Imagine you woke up in a big city where somehow, everything just…works.
A place where information flows freely, and every neighborhood is interconnected, happily working together for the good of the city and its people. Jobs are good, public transportation actually works, the streets are safe to walk at night, and there’s a healthy distribution of wealth and influence.
In many ways, IPFS, the InterPlanetary File System, can be thought of as a city in the digital world. And for any developer, platform or creator building in web3, it is absolutely the city you want to be in.
IPFS is a peer-to-peer protocol designed to create a distributed and decentralized web. Functionally, IPFS allows users to store and share files without having to rely on a single source of truth for those files. This is basically the opposite of the widely known (and widely abused) HTTP protocol. More on that later. First let’s talk about why IPFS exists.
IPFS was created to address several challenges with the traditional client-server model of the Internet. In the traditional model (HTTP), content is served from a centralized server to individual clients (people, businesses, your grandma) who request it. This model has several drawbacks:
Centralized control: The traditional model gives a lot of power and control to centralized servers which can be owned and operated by a single entity—basically the main idea that web3 is fighting against. This centralized network creates a single point of failure that, if something should happen, could make the network vulnerable to censorship or manipulation.
Slow and expensive data transfer: HTTP wasn’t designed for what the Internet is today. It was made for serving individual web pages. When a client requests that web page (aka types in the URL or clicks a link that leads to the page), the server has to send over the whole dang thing, every time. This becomes a time and resource nightmare, especially for large files. Here’s how co-founder and CTO Matt Ober explains it:
Imagine that you share a viral video with everybody in the office. The way the video would be retrieved today (with HTTP) starts with everyone clicking on the link to the video. This then takes them to the website that the video is hosted on and every single one of your coworkers’ computers has to individually reach out to the website’s server to download the video. This situation puts enormous strain on our internet infrastructure and is why phrases like the “Reddit hug of death” exist today.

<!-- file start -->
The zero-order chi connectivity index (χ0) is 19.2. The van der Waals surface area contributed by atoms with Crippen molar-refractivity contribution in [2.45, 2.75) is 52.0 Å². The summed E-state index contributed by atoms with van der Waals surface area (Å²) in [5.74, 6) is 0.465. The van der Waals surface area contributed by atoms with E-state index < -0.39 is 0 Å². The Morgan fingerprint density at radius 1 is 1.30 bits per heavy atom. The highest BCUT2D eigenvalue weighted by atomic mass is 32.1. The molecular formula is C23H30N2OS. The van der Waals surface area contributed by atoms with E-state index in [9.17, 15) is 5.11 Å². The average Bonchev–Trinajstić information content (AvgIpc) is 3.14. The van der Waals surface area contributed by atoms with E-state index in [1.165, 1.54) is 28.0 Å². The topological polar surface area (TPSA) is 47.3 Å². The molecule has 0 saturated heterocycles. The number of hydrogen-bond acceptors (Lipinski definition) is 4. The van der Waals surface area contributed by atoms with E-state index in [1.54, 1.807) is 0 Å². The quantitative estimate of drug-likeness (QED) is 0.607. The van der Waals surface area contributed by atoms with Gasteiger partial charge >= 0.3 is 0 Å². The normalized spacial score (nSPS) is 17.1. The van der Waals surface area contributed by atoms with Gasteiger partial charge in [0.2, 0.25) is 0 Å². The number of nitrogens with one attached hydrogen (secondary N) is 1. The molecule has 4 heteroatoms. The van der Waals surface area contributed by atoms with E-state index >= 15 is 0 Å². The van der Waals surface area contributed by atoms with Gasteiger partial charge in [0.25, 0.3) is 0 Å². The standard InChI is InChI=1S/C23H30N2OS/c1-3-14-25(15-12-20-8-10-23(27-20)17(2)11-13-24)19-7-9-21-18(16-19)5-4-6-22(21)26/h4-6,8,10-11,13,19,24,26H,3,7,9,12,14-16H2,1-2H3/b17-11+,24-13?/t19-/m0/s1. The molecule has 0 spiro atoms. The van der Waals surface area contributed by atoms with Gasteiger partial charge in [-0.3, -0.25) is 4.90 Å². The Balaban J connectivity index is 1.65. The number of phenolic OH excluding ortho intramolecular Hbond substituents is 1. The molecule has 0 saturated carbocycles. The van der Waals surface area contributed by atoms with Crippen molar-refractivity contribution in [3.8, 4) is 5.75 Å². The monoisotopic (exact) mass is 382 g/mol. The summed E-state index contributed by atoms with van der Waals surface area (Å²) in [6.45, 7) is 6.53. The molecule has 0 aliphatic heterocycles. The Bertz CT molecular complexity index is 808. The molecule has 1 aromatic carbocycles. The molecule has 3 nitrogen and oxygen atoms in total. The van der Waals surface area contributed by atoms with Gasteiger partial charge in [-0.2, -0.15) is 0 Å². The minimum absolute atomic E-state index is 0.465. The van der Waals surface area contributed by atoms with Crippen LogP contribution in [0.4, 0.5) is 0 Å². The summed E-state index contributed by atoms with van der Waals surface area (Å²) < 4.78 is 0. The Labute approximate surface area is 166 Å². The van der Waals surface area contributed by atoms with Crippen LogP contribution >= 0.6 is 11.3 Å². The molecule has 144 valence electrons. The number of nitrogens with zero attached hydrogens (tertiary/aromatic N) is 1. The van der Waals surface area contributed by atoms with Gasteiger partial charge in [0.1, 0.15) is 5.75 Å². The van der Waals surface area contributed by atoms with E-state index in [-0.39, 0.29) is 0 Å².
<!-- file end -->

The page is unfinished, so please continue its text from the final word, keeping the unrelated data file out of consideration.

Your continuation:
No hugs of death, please.
Data permanence: If an HTTP server goes down or data is deleted, the content can be lost forever. When everything relies on one server, well, that’s just not great. Important data could be lost without any way to recover it.
Those are some of the specific problems, but here’s the big problem put another way: In order for the progress of content, data and global sharing to keep moving forward, the Internet needed a better way to store and distribute data. IPFS was created to address these challenges by introducing a new model of content distribution based on peer-to-peer networks.
By using IPFS, files can be stored and shared across a network of nodes rather than being centralized in one location. This doesn’t only make it easier and faster to access files, it makes those files more resilient to censorship, manipulation, and data loss.
Going back to our city analogy, if IPFS is the city, you can think of each node as a different neighborhood in the city. Big cities have neighborhoods that generally work independently of each other. Take New York City as an example. Brooklyn, Queens and Manhattan are all part of NYC, but they each have their own unique attributes, characteristics, and local infrastructures. Some nodes are bigger than others, some faster, some more accessible to people in certain areas.
Unlike the traditional HTTP protocol which relies on a centralized server, IPFS uses a network of nodes. Each node is like an individual computer that works with other individual computers together to store and distribute files. When someone wants to add a file to IPFS (a process known as “pinning”), their node breaks that file into small pieces, called "blocks," and assigns a unique identifier, called a "hash," to each block based on its content. These blocks are then stored on different IPFS nodes across the network.